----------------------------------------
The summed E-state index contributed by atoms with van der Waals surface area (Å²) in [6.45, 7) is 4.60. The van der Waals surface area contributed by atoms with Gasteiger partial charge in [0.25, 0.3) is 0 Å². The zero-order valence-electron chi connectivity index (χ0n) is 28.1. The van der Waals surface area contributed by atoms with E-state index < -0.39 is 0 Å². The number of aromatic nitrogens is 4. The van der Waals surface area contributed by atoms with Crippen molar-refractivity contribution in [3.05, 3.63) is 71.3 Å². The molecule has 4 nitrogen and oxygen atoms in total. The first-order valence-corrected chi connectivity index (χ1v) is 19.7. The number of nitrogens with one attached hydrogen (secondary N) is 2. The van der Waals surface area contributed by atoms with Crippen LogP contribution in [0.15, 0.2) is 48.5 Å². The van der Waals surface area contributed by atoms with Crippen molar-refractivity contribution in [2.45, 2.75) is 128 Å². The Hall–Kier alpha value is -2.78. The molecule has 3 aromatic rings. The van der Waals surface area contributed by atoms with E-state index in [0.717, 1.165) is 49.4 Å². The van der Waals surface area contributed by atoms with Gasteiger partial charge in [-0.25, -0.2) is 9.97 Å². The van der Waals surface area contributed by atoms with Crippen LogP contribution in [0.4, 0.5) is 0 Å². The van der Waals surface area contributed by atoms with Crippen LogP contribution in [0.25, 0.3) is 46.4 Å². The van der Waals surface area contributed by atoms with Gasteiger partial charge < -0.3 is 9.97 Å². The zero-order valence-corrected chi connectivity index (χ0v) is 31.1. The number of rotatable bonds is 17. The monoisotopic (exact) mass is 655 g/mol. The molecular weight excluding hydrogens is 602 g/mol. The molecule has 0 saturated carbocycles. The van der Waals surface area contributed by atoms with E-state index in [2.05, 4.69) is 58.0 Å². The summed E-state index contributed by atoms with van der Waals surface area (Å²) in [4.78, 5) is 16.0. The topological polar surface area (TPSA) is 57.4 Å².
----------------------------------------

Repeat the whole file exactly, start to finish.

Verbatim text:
The summed E-state index contributed by atoms with van der Waals surface area (Å²) in [6.45, 7) is 4.60. The van der Waals surface area contributed by atoms with Gasteiger partial charge in [0.25, 0.3) is 0 Å². The zero-order valence-electron chi connectivity index (χ0n) is 28.1. The van der Waals surface area contributed by atoms with E-state index < -0.39 is 0 Å². The number of aromatic nitrogens is 4. The van der Waals surface area contributed by atoms with Crippen molar-refractivity contribution in [3.05, 3.63) is 71.3 Å². The molecule has 4 nitrogen and oxygen atoms in total. The first-order valence-corrected chi connectivity index (χ1v) is 19.7. The number of nitrogens with one attached hydrogen (secondary N) is 2. The van der Waals surface area contributed by atoms with Crippen LogP contribution in [0.15, 0.2) is 48.5 Å². The van der Waals surface area contributed by atoms with Crippen molar-refractivity contribution in [2.45, 2.75) is 128 Å². The Hall–Kier alpha value is -2.78. The molecule has 3 aromatic rings. The van der Waals surface area contributed by atoms with E-state index in [0.717, 1.165) is 49.4 Å². The van der Waals surface area contributed by atoms with Gasteiger partial charge in [-0.25, -0.2) is 9.97 Å². The van der Waals surface area contributed by atoms with Crippen LogP contribution in [0.4, 0.5) is 0 Å². The van der Waals surface area contributed by atoms with Crippen LogP contribution in [0.25, 0.3) is 46.4 Å². The van der Waals surface area contributed by atoms with Gasteiger partial charge < -0.3 is 9.97 Å². The zero-order valence-corrected chi connectivity index (χ0v) is 31.1. The number of rotatable bonds is 17. The monoisotopic (exact) mass is 655 g/mol. The molecular weight excluding hydrogens is 602 g/mol. The molecule has 0 saturated carbocycles. The van der Waals surface area contributed by atoms with E-state index in [2.05, 4.69) is 58.0 Å². The summed E-state index contributed by atoms with van der Waals surface area (Å²) in [4.78, 5) is 16.0. The topological polar surface area (TPSA) is 57.4 Å².